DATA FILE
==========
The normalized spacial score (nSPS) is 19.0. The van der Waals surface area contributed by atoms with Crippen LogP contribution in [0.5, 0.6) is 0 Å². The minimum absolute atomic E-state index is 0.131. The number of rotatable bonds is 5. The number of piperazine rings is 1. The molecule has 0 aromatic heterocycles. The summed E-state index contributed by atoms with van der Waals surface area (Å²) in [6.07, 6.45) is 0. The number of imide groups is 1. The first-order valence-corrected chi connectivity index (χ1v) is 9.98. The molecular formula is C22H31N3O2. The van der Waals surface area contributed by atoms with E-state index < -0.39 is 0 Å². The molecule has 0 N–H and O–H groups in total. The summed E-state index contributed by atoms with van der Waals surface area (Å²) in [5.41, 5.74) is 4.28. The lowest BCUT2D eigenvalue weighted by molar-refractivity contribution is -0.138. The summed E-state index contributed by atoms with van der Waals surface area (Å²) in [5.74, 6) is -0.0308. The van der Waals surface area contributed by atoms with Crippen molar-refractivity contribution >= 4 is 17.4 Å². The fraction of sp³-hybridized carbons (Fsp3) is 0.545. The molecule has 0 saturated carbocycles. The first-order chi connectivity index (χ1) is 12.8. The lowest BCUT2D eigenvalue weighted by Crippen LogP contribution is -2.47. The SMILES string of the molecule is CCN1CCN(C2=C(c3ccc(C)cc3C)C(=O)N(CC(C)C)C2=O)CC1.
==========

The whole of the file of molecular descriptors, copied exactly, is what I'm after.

The normalized spacial score (nSPS) is 19.0. The van der Waals surface area contributed by atoms with Crippen LogP contribution in [0.5, 0.6) is 0 Å². The minimum absolute atomic E-state index is 0.131. The number of rotatable bonds is 5. The number of piperazine rings is 1. The molecule has 0 aromatic heterocycles. The summed E-state index contributed by atoms with van der Waals surface area (Å²) in [6.07, 6.45) is 0. The number of imide groups is 1. The first-order valence-corrected chi connectivity index (χ1v) is 9.98. The molecular formula is C22H31N3O2. The van der Waals surface area contributed by atoms with E-state index < -0.39 is 0 Å². The molecule has 0 N–H and O–H groups in total. The summed E-state index contributed by atoms with van der Waals surface area (Å²) in [5.41, 5.74) is 4.28. The lowest BCUT2D eigenvalue weighted by molar-refractivity contribution is -0.138. The summed E-state index contributed by atoms with van der Waals surface area (Å²) in [5.74, 6) is -0.0308. The van der Waals surface area contributed by atoms with Crippen molar-refractivity contribution >= 4 is 17.4 Å². The fraction of sp³-hybridized carbons (Fsp3) is 0.545. The molecule has 0 saturated carbocycles. The first-order chi connectivity index (χ1) is 12.8. The lowest BCUT2D eigenvalue weighted by Crippen LogP contribution is -2.47. The SMILES string of the molecule is CCN1CCN(C2=C(c3ccc(C)cc3C)C(=O)N(CC(C)C)C2=O)CC1.